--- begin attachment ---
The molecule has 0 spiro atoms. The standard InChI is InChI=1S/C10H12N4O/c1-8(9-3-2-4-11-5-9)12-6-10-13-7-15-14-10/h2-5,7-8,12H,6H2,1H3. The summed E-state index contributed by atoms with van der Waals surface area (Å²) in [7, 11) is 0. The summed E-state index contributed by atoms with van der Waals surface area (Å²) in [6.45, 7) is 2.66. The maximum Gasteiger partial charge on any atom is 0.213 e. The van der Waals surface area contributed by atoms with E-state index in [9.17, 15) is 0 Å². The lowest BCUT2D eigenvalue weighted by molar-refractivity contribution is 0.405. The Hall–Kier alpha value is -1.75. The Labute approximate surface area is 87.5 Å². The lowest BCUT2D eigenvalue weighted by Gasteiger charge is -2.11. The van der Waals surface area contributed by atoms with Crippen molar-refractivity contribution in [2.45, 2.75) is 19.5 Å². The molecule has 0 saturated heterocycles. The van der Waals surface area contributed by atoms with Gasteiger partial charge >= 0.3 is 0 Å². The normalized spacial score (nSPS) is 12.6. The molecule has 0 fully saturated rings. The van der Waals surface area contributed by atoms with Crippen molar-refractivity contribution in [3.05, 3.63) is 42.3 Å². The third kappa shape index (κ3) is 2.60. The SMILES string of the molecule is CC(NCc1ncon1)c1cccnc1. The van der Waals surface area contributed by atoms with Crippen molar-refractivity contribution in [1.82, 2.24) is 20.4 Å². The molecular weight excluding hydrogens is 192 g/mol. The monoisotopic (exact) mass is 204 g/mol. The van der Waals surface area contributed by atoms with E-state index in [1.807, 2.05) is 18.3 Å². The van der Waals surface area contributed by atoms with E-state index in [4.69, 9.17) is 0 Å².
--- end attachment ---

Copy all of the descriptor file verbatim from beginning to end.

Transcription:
The molecule has 0 spiro atoms. The standard InChI is InChI=1S/C10H12N4O/c1-8(9-3-2-4-11-5-9)12-6-10-13-7-15-14-10/h2-5,7-8,12H,6H2,1H3. The summed E-state index contributed by atoms with van der Waals surface area (Å²) in [7, 11) is 0. The summed E-state index contributed by atoms with van der Waals surface area (Å²) in [6.45, 7) is 2.66. The maximum Gasteiger partial charge on any atom is 0.213 e. The van der Waals surface area contributed by atoms with E-state index in [9.17, 15) is 0 Å². The lowest BCUT2D eigenvalue weighted by molar-refractivity contribution is 0.405. The Hall–Kier alpha value is -1.75. The Labute approximate surface area is 87.5 Å². The lowest BCUT2D eigenvalue weighted by Gasteiger charge is -2.11. The van der Waals surface area contributed by atoms with Crippen molar-refractivity contribution in [2.45, 2.75) is 19.5 Å². The molecule has 0 saturated heterocycles. The van der Waals surface area contributed by atoms with Gasteiger partial charge >= 0.3 is 0 Å². The normalized spacial score (nSPS) is 12.6. The molecule has 0 fully saturated rings. The van der Waals surface area contributed by atoms with Crippen molar-refractivity contribution in [3.05, 3.63) is 42.3 Å². The third kappa shape index (κ3) is 2.60. The SMILES string of the molecule is CC(NCc1ncon1)c1cccnc1. The van der Waals surface area contributed by atoms with Crippen molar-refractivity contribution in [1.82, 2.24) is 20.4 Å². The molecular weight excluding hydrogens is 192 g/mol. The monoisotopic (exact) mass is 204 g/mol. The van der Waals surface area contributed by atoms with E-state index in [1.807, 2.05) is 18.3 Å². The van der Waals surface area contributed by atoms with E-state index in [4.69, 9.17) is 0 Å².